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1 Dealing with Crises: CSDs’ Recent Experiences Singapore Exchange Case Studies SARS in Singapore 9/11/2001 in the U.S. …and a few words about Earthquakes,

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Presentation on theme: "1 Dealing with Crises: CSDs’ Recent Experiences Singapore Exchange Case Studies SARS in Singapore 9/11/2001 in the U.S. …and a few words about Earthquakes,"— Presentation transcript:

1 1 Dealing with Crises: CSDs’ Recent Experiences Singapore Exchange Case Studies SARS in Singapore 9/11/2001 in the U.S. …and a few words about Earthquakes, Typhoons, Ice Storms,Blackouts Mary Ann Callahan, Managing Director, DTCC ACSDA / STRATE Seminar, November 20-21, 2003

2 2 1.Double Wake Up Calls 2.SARS & Terrorism 3.SARS Hit Singapore 4.SARS Contingency Measures in SGX 5.Lessons Learned 6.BCP Best Practices Guidelines 7.Conclusion Business Continuity in the Wake of SARS* & 9/11 *borrowing from Daniel Tan of Singapore Exchange at ISSA…

3 3 Multiple Wake Up Calls - Before, After & Since… Prior to 9/11 and SARS (Severe Acute Respiratory Syndrome)  Disaster scenarios evolved around man-made accidents e.g.,fire, chemical leakage and power outage  BCP was positioned mainly in terms of Disaster Recovery for technology assets, networks and data In the wake of SARS & Terrorism  Many BCP assumptions were proved wrong and inadequate  BCP readiness became our only protection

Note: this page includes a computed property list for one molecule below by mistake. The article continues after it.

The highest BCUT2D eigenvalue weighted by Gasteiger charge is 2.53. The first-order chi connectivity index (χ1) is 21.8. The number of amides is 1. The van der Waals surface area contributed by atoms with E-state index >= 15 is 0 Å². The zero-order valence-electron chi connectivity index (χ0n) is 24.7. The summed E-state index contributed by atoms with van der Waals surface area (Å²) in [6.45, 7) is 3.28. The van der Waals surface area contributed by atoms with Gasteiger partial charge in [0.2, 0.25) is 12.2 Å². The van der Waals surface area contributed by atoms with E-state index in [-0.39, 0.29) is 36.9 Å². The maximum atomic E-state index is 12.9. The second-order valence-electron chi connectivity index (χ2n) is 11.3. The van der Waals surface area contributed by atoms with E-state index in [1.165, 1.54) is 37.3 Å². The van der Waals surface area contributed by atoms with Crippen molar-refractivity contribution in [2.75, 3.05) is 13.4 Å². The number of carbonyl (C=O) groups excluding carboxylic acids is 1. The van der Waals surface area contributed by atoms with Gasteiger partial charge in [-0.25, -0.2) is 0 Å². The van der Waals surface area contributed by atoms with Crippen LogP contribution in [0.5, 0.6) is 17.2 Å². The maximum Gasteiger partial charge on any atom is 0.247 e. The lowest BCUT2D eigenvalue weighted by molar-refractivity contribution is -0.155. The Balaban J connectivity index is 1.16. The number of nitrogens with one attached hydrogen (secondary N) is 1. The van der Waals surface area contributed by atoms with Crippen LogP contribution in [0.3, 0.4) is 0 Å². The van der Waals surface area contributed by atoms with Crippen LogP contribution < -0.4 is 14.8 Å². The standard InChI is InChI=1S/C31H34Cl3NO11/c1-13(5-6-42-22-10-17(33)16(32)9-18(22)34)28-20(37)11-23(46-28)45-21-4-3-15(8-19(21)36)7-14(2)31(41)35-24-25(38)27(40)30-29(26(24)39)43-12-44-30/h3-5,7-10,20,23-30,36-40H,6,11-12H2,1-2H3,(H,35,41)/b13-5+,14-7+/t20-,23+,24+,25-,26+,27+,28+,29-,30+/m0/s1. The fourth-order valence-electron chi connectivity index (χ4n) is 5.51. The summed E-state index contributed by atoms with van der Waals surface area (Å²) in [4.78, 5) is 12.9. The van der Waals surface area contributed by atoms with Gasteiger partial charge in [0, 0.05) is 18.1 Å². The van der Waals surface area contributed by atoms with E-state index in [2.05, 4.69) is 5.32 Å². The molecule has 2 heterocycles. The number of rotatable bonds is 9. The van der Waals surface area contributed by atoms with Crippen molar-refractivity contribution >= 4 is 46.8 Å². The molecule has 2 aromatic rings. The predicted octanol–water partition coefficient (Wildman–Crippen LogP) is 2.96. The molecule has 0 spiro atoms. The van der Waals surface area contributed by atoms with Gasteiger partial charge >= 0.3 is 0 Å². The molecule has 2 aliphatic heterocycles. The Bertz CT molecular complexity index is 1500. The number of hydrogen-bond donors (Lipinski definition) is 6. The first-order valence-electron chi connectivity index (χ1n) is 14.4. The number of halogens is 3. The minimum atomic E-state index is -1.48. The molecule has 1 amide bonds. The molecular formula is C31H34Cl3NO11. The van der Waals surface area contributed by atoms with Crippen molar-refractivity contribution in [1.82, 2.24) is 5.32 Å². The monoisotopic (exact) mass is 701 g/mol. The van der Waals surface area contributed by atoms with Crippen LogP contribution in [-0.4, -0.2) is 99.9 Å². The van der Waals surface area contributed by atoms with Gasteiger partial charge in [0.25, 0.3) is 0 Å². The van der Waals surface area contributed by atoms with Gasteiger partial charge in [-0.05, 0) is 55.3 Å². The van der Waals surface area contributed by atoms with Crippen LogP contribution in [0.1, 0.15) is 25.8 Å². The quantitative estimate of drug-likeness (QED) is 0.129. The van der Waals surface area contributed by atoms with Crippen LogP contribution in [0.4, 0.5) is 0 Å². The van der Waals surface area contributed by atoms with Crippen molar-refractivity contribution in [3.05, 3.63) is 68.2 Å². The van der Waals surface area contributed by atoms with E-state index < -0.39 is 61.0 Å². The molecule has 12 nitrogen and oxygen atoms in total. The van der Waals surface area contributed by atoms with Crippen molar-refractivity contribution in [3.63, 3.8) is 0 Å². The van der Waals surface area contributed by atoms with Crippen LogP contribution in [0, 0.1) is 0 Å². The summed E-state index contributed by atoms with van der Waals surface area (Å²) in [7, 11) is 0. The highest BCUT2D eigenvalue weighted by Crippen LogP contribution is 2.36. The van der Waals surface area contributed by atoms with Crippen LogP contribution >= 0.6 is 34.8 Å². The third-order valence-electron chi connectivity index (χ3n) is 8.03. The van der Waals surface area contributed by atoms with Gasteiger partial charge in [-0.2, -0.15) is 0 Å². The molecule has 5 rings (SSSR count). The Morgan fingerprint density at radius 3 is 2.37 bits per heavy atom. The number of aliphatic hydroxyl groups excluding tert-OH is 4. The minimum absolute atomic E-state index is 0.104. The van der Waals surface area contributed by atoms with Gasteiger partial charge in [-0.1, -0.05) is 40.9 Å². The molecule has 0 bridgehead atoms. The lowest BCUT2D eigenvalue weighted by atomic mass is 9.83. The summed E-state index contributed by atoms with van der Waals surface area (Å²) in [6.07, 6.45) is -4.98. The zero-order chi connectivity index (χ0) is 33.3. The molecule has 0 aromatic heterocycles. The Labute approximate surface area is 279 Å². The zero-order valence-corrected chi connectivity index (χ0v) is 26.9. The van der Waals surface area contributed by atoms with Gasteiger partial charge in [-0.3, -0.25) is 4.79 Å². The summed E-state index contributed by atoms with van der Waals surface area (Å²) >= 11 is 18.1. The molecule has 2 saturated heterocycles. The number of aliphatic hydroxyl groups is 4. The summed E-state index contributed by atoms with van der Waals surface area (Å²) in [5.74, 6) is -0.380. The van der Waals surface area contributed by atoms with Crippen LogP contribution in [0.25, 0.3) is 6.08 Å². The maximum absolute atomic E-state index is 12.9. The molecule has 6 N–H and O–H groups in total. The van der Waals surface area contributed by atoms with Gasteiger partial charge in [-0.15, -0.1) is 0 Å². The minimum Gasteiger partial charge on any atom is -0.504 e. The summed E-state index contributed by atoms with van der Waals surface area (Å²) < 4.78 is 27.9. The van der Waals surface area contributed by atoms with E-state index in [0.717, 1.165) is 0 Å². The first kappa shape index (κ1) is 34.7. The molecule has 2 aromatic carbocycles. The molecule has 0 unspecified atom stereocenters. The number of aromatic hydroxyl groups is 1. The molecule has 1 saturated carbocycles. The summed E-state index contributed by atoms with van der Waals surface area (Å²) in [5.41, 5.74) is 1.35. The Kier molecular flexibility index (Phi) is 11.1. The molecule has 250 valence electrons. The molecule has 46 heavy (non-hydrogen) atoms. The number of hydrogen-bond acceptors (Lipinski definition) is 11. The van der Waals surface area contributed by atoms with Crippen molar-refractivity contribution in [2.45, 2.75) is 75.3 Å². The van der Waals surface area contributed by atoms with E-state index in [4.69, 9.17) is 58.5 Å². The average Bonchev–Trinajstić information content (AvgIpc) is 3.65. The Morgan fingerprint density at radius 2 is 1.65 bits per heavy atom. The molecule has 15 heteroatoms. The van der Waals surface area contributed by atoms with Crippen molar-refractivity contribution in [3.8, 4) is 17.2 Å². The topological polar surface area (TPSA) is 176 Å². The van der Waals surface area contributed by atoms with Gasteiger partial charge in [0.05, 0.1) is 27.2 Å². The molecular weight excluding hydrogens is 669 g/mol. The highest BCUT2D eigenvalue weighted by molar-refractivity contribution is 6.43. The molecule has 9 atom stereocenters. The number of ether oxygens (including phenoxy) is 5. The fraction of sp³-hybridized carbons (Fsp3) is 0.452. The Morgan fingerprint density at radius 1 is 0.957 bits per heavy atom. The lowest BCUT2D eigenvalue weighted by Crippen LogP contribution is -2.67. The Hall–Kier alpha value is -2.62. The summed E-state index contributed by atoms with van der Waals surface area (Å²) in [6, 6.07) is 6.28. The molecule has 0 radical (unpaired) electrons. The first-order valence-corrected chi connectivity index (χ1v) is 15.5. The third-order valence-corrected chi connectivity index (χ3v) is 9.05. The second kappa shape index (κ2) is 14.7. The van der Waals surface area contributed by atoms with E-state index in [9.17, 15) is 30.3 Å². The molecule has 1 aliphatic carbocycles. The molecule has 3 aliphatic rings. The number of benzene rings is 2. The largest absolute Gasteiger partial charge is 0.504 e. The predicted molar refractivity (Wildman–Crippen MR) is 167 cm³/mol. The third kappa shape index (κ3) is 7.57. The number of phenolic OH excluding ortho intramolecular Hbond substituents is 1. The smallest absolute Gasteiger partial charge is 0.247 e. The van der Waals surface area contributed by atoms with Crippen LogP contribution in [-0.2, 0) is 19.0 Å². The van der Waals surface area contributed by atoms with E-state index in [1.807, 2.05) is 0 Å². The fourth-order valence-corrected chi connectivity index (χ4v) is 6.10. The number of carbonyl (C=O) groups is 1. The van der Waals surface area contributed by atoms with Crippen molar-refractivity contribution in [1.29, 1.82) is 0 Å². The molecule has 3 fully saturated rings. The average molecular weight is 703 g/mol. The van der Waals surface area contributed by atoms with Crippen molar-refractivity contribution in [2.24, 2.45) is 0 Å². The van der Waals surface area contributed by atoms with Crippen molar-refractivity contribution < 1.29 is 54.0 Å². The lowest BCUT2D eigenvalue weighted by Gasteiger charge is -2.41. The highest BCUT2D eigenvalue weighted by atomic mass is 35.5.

4 4 SARS & Terrorism – The Similarities  Crippling blow to business operations  Invisible and totally unpredictable  Real or potential staggering loss of life of key executives (2,752 people died in 9/11) and disrupting crisis management plan  Need alternate site to resume business operations  Severe impact on the travel industry and major economic losses

5 5 SARS & Terrorism – The Subtle Differences  SARS is not linked to terrorism  Terrorism usually leads to massive loss of technology and physical assets. SARS requires segregation of critical staff to operate from separate locations  A terrorist attack is not only unpredictable but also less controllable. SARS can be positively controlled with adequate continuity response measures.

6 6 SARS Hit Singapore – A Chronology of Events  Three Singaporeans admitted to hospital  SARS notified as infectious disease under Infectious Disease Act. Healthcare workers were particularly affected 1-3 Mar 17 Mar  Suspects and probable SARS cases centralized at a designated hospital 22 Mar  Childcares, preschools, primary and secondary schools closed 27 Mar

7 7 SARS Hit Singapore – A Chronology of Events  Home quarantine orders implemented. 10 Apr  Hospital visitors restricted to 1 per patient to reduce possible virus spread 18 Apr  Thermal imaging scanners installed at airport and main entry points 23 Apr  Vegetable wholesale center closed for 10 days – fear of SARS spreading to the community 20 Apr  Singapore removed from WHO’s list of SARS affected areas 31 May  In the end, 162 people were infected, and 13 people died.

8 8 SARS – Disaster Scenario  Severe temporary or permanent loss of critical key staff  Absenteeism due to illness, serving Quarantine Orders  Higher incidence of sick leave  Threat of forced closure of key business operation facilities by health authority e.g. Trading floor (Pictures)Pictures

9 9 SGX Open Outcry Trading Floor

10 10 SARS – Contingency Measures in SGX  Staffs with critical operational responsibilities segregated to work from the Emergency Operation Center (EOC) far away from the main office.  Health declaration and temperature checks made compulsory for all visitors. Particulars (names, NRIC, body temperature, etc) recorded for contact tracing.  Business travel ban to SARS affected areas imposed.  Staff advised against social travel; Self-imposed home quarantine for those who did.  Isolation rooms identified for handling suspected SARS.